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Everybody Hurts: Why Pain Is Not the Same at Every Age and in Every Place

Everybody Hurts: Why Pain Is Not the Same at Every Age and in Every Place

Picture of William Heisel

In the 1999 Scotland study published in the Lancet that has become a basis for some claims that up to 150 million Americans suffer from chronic pain and yet very few are treated for it, there is a key sentence that seems to be missed by those citing it:

Prevalence of chronic pain also varies widely across different geographical locations.

The citation for that statement is a 1998 paper in the Journal of the American Medical Association (JAMA) that looked at pain prevalence in 15 health centers in 14 countries around the world. It studied the prevalence of “persistent pain,” which it defined as pain that was “present most of the time for a period of 6 months or more during the prior year.”

It found that 22% of primary care patients reported “persistent pain.” That’s less than half of the rate of “chronic pain” found in the Scotland study, which it defined as “continuous or intermittent pain or discomfort which has persisted for at least 3 months. (I’ll get into the definitional issues, like the difference between “persistent pain” and “chronic pain” in a later post.)

The JAMA study also found huge variation across the centers, ranging from 5.5% to 33%. The one center that participated in the U.S. was in Seattle, and it found a prevalence of 17.3%. Note, too, that in no center was the prevalence rate as high as 46.5%, which was the Scotland chronic pain prevalence rate.

I emailed the lead researcher on the Scotland study, Dr. Alison Elliott at the University of Aberdeen in Scotland, to ask her about how her study had become the basis for the 150 million claim. The first thing she told me was, “We do not make any reference to the numbers of people in the U.S. suffering from chronic pain in our Lancet paper.”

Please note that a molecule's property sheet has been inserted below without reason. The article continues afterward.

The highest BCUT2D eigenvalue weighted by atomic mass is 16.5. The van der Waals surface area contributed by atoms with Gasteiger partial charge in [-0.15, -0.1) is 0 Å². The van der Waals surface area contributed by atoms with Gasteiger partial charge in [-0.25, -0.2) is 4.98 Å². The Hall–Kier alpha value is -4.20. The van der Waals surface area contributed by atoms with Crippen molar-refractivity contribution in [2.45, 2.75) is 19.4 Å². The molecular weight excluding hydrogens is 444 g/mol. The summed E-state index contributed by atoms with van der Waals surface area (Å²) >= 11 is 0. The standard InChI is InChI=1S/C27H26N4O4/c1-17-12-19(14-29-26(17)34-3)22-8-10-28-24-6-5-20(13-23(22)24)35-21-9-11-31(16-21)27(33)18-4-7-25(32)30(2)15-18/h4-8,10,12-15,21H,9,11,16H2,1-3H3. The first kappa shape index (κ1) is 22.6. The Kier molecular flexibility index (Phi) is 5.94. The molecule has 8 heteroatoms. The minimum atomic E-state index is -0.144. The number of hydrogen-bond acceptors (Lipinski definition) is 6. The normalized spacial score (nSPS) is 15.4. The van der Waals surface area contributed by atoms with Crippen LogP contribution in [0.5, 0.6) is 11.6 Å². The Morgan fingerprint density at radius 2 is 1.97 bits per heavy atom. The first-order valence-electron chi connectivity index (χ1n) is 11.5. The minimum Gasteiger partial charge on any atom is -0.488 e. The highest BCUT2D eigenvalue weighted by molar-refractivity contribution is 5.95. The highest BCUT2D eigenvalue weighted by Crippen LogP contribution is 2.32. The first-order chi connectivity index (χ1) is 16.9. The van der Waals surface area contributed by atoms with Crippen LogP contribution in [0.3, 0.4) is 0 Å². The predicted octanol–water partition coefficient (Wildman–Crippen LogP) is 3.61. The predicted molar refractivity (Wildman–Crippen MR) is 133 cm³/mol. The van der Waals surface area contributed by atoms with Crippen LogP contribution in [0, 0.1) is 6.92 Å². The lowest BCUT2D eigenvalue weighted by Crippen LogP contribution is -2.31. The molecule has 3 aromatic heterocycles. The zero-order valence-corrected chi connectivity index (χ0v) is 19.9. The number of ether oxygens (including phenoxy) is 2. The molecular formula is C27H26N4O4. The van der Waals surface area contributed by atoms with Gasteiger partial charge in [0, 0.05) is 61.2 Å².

She, like me, had to make a best guess as to why her study is being used to make that claim. She wrote:

I suspect that our prevalence figure of 50.4% is being applied to the U.S. population to come up with the estimate of 75-150 million people in the U.S..  Large scale epidemiological studies are rare and costly and as a result prevalence figures from studies conducted in other countries are sometimes used to make estimates for countries where studies have not taken place.

The 50.4% figure is what the Scotland researchers found before adjusting the estimate they found from their survey sample to apply it to the general population in Scotland. And now the most important question: Does it make sense to take chronic pain estimates from Scotland – whether it’s 50.4% or 46.5% –  and apply those estimates to the U.S.? Eliott recommended against it.

Prevalence estimates of any condition are hugely influenced by a number of factors including the population studied, time of study, definition used, research methods, measurement instruments used etc., all of which vary from study to study. Extrapolating figures from one country to another is difficult and should be undertaken with extreme caution since different populations will have different age distributions, different socio-economic circumstances, different cultures may experience conditions differently etc.  For example, in our study the prevalence of chronic pain increased with age from 31.7% for the youngest age group (25-34 year olds) to 62.0% for the oldest age group (75 and older).  So countries with a relatively young population would be likely to have a lower prevalence of chronic pain than countries with an older population.  We cannot say anything about the prevalence of chronic pain in those under 25 since we didn’t include these ages in our study.

Remember, that when you apply a prevalence rate like 46.5% to a population of 309 million in the U.S., you are including a lot of young people. Taking out everyone under 25 would remove more than one-third of the population: 105 million people. That leaves about 204 million people, 46.5% of which is 95 million. That’s still a lot of people in a lot of pain, but instead of every other person in pain, it becomes closer to 1 out of 3. Does that still seem high?

Here’s another factor to consider. When we talk about pain, the definition matters quite a bit. Elliott made this point in her email to me, and I’m going to expand on it in my next post.

Next: Chronic Pain Is In the Body of the Sufferer

Image by Deborah Leigh via Flickr

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